A very obvious example of persistence is shown in Figure 8.1
. The image shown is of a high galactic latitude field; the observation was taken to search for the optical counterpart to a γ
-ray burst. However, two observations of a bright field near the galactic plane had preceded the image shown here by 2 to 5 hours, and the imprint of those dithered observations is clearly visible in current exposure.
Different HgCdTe IR detectors have different persistence characteristics. In WFC3, a pixel exposed to an effective fluence level of 105
electrons produces a signal of about 0.3 e-/sec 1000 s after the exposure. The signal decays with time as a power law with a slope of about -1. Thus at 10,000 s, the flux will be about 0.03 e-/sec, compared to the dark current of 0.048 e-/sec (median). As shown in the left panel of Figure 8.2
, the amount of persistence in the WFC3 IR detector depends strongly on the fluence of the earlier exposure. This shape of the curve reflects the density of traps in different regions of the pixels (and the fact that once the detector is saturated the voltage levels within the diodes do not change much with increasing fluence). The right panel of Figure 8.2
shows the power law decay of the persistence at different fluence levels.
where x and t are the fluence and the time since the end of the exposure causing the persistence. The other parameters and their nominal values are provided in Table 7.1 (see also Long et al 2012
). An improved model of persistence incorporates the effect of exposure time, and is described in WFC3 ISR 2015-15
. The new parametrizations have been incorporated into the software package used to predict persistence in all WFC3 IR observations.
The WFC3 team has developed a series of tools which allows us to predict the amount of persistence in IR images obtained with WFC3. It currently uses this formula. The model is not a complete description of persistence in WFC3. It ignores the differences in the power slopes evident in Figure 8.2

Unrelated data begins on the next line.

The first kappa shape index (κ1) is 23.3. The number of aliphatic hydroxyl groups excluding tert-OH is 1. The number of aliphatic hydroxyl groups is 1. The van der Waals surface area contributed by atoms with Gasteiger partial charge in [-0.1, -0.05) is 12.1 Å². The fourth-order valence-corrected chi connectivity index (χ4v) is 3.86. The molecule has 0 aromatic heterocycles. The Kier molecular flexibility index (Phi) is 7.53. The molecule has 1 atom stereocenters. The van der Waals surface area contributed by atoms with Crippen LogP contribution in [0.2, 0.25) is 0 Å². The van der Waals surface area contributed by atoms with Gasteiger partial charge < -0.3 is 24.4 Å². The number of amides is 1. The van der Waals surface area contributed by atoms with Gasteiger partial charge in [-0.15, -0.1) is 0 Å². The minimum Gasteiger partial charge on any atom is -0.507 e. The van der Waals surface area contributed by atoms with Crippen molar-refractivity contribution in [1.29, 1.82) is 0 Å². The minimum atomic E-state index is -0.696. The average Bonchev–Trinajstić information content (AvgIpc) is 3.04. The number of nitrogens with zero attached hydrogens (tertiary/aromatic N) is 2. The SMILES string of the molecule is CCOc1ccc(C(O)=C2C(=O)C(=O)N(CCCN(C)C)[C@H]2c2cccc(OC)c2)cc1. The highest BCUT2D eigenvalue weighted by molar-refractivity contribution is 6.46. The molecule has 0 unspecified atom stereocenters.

. It also ignores the fact that persistence actually depends not just on the total fluence, but on the complete exposure history. The traps have finite trapping times (see Long, Baggett & MacKenty 2013a
). A short exposure of a source that results in a fluence of 105
electrons produces less persistence than a longer exposure of a fainter source that reaches the same fluence level. Progress toward a better model of persistence in WFC3 is described by Long (2013
), and this may be incorporated into to the tools that the WFC3 team has developed for modeling persistence. But at present the model being used for predicting persistence in an image is the one described above.
Persistence of the magnitude (and importance) seen in Figure 8.1
is rare. This is in part because contact scientists check phase II submissions to identify programs that are likely to cause large amounts of persistence and mission planners inhibit WFC3 IR observations for 2 orbits after such observations. However, this process is only intended to identify only the worst cases of persistence and the process is not error free. A large proportion of the exposures taken with WFC3 have some saturated pixels and all of these pixels have the potential to generate persistence in the next observation in the schedule. Inhibiting IR observations after all exposures that could generate persistence would make it impossible to schedule the large numbers of IR observations that are carried out with HST, and in most cases, small amounts of persistence do not affect the science quality of the data, as long as observers and data analyzers take time to examine their IR images for persistence.